As the people who predominantly care for children and older adults and make up most of the nursing workforce in the U.S., women are also most likely to be subject to chronic stress, particularly during the pandemic. Mindfulness and self-compassion are the tools many mental health professionals recommend to manage the emotional symptoms of chronic stress, such as anxiety, irritability, and mild depression.
To see if mindfulness and self-compassion also offer physical benefits, a team of researchers from the University of Pittsburgh and the University of Illinois at Chicago recently examined the effects of practicing self-compassion on the cardiovascular system.
“A lot of research has focused on the effect of stress and other negative psychological factors on cardiovascular health, but less is known about the effect of positive factors, such as self-compassion,” Rebecca Thurston, lead author on the study, told TheDoctor.
“It is better to be a cheerleader than a drill sergeant when it comes to New Year’s resolutions and making changes.”
The study findings highlight the importance of practicing compassion and kindness, particularly self-compassion. “We are living through extraordinarily stressful times, and our research suggests self-compassion is important for both our mental and physical health,” Thurston said.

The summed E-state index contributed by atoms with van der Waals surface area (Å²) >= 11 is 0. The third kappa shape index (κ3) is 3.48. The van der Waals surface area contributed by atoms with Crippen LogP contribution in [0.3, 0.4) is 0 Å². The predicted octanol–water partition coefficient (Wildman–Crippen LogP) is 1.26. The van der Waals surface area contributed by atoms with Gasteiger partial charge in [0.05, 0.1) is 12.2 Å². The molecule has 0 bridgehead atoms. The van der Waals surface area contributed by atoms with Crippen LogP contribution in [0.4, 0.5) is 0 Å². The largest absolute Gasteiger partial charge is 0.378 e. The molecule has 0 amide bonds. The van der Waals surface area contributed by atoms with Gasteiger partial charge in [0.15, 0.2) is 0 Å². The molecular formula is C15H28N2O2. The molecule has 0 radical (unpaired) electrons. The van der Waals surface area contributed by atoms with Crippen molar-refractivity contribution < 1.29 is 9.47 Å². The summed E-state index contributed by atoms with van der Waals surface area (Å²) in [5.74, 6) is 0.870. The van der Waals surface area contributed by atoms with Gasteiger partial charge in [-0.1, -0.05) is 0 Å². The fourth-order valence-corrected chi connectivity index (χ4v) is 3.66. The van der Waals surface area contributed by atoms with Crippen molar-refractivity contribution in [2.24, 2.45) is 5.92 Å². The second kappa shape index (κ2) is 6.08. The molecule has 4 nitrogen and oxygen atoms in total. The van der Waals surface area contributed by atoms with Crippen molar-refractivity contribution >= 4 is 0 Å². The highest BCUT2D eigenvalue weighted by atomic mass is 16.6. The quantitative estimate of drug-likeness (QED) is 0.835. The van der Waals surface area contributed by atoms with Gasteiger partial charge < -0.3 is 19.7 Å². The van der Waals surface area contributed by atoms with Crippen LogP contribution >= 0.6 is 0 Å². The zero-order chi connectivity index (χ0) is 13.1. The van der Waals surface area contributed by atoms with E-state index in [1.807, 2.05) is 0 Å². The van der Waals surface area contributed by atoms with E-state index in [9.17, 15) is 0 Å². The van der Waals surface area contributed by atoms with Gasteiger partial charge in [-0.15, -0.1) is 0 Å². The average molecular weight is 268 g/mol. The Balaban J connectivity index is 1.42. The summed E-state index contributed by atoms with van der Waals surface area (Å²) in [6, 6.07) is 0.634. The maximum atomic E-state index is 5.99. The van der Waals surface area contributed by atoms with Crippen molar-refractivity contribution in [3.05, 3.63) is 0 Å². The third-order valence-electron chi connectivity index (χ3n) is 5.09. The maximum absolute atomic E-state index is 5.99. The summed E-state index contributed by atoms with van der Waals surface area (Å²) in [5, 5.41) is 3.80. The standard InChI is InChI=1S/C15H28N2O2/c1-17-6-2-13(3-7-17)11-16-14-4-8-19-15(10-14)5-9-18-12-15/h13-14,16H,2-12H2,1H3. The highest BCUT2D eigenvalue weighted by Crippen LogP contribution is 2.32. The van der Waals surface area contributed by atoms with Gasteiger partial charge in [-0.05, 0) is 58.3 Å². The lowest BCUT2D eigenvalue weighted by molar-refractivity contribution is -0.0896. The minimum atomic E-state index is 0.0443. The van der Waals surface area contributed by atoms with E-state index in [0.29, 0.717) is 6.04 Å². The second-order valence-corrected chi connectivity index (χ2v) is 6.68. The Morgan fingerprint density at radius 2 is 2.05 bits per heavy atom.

Study participants completed questionnaires about how often they feel inadequate, whether they feel disappointed by what they believe to be their personal flaws or if they give themselves some grace during difficult moments in life. They also received a physical exam that included an ultrasound of their carotid arteries, which carry blood to the brain.
Self-compassion has three components, according to Thurston: feelings of kindness and gentleness towards yourself; mindfulness, a non-judgemental awareness of thoughts and feelings; and understanding that no one is alone in their distress.
One of the great things about self-compassion is that it is a skill that can be learned, Thurston, a professor of psychiatry, psychology, epidemiology, and clinical and translational science at the University of Pittsburgh, explained. One technique that can be used to develop self-compassion is to send loving and benevolent energy to yourself and others, a loving kindness meditation known among Buddhists as metta bhavana.
“Being very negative towards ourselves is very demotivating and harmful to our mental health,” she explained. People can still hold themselves to high standards while they move towards their goals in a more positive way. “It is better to be a cheerleader than a drill sergeant when it comes to New Year’s resolutions and making changes.”
Self-compassion has three components: feelings of kindness and gentleness towards yourself; mindfulness; and understanding that no one is alone in their distress.
Future studies should determine whether teaching women to have more self-compassion improves their physical health, particularly their cardiovascular health, as they age. “I think that is an important question that remains to be answered,” Thurston said.